Wellness Tourism is Health Investment Well Worth a Trip
Renée-Marie Stephano, JD
We all certainly want to enjoy healthier lives. Rising healthcare costs, struggling medical systems, and overwhelming stress associated with modern-day living has only given us added vitality toward better living.
But, living well makes good sense to more than just us.
The investment we make in our well-being can not only have a positive effect on our health, contentment and longevity, but can also affect the people – both at home and at work – that we interface with daily.
Employers know this. Workplace stress, alone, costs U.S. companies an estimated $300 billion annually and sleep deprivation another $63 billion or, more specifically, an estimated $2,280 per employee. Now, add the troubling statistic that businesses spend 200-300 percent more on indirect healthcare costs — sick days and lower productivity — than they do on direct expenditures – medical, pharmacy, disability claims — and there is good reason why employers are concerned about the physical, mental and social well-being of their workforces.
Rest and relaxation has always been the most practical remedy for the sick and tired. Give an employee a well-deserved vacation and they’ll return to work reinvigorated and reinvested in their jobs. But for many, the hassles of travel coupled with the excessive drinking, eating and staying up all night associated with vacationing presents employers with even greater cause to rethink the approach both they and their employees take to time away from work.
For this reason, employers who have linked the good fortunes of their businesses to the health and well-being of their employees have taken their financial and philosophical investment in corporate wellness programs on the road. Some businesses have gone so far as to offer wellness vacations as an added incentive to motivate employees to reach health performance goals.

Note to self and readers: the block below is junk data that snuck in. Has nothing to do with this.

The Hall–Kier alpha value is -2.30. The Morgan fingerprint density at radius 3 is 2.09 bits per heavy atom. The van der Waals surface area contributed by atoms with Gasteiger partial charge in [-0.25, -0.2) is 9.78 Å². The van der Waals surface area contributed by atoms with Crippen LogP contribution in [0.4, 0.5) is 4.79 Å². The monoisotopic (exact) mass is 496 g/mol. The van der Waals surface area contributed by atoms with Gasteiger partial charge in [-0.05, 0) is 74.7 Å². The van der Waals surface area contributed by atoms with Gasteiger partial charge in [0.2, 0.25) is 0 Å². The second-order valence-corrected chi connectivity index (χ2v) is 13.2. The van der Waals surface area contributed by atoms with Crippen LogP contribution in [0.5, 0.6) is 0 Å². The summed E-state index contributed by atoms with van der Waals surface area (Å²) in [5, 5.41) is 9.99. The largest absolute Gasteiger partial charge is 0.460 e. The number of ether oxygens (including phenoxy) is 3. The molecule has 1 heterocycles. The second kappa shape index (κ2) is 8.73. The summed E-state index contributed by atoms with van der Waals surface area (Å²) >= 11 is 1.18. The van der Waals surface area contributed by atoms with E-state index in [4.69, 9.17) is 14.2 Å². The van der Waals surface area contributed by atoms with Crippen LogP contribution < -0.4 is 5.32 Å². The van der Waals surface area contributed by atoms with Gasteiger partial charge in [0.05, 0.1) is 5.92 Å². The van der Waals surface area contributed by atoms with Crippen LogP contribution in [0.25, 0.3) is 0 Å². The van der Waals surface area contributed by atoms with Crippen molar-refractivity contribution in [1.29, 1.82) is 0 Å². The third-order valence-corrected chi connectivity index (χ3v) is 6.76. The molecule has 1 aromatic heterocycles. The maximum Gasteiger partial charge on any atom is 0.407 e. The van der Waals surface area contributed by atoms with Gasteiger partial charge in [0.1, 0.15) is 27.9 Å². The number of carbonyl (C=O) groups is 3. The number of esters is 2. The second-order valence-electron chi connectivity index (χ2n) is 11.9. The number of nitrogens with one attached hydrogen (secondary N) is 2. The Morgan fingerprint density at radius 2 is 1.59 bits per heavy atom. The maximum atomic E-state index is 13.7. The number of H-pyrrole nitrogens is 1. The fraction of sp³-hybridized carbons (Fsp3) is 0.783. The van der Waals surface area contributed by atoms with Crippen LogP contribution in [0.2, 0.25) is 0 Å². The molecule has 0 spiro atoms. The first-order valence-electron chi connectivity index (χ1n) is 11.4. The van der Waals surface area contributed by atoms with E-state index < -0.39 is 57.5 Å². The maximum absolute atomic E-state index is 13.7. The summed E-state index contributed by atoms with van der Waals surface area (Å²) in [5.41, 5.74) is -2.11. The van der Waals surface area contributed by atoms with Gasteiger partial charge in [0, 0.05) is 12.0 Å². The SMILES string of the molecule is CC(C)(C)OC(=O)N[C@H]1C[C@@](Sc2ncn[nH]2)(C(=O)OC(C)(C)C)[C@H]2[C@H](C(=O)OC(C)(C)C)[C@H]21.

Business with Pleasure
This concept of mixing business with pleasure toward the promotion of company objectives in the name of good health has helped, to some degree, give rise to the multibillion-dollar wellness tourism industry. But, the conversation around wellness extends far beyond the corporate board room or employee cafeteria. The value of a wellness vacation and what hitting the reset button can do toward managing both existing disease and preventing chronic conditions has captured mainstream consciousness.
Prevention and personal accountability are the cornerstones of the wellness marketplace, which boasts an economy three times larger than that of the $1 trillion worldwide pharmaceutical industry. According to SRI International, wellness tourism represents a $494 billion international industry and 14 percent of $3.42 trillion total global tourism revenue.1
Don’t confuse wellness tourism with medical tourism. Rather, think of the fastest growing trend in travel these days as a derivative of medical tourism that focuses on preventive care, lifestyle change and health promotion instead of curative treatments. The combination of travel and wellness is, in fact, an altogether different animal, fed by an aging world population; the failure of conventional medical systems to address cost-effective, prevention-focused approaches to illness; the increased globalization of healthcare; and the rise of chronic disease associated with stressful living.
The market for wellness tourism encompasses all shapes and sizes; yet, these components maintain the common threads that link physical activity, nutrition and relaxation around an authentic local experience. Although the United States is a popular destination, health-conscious consumers are apt to travel anywhere in the world where wellness disciplines are practiced – from India, the birthplace of yoga, to China, where nutritional supplements have had long historical significance.
Well Worth Trip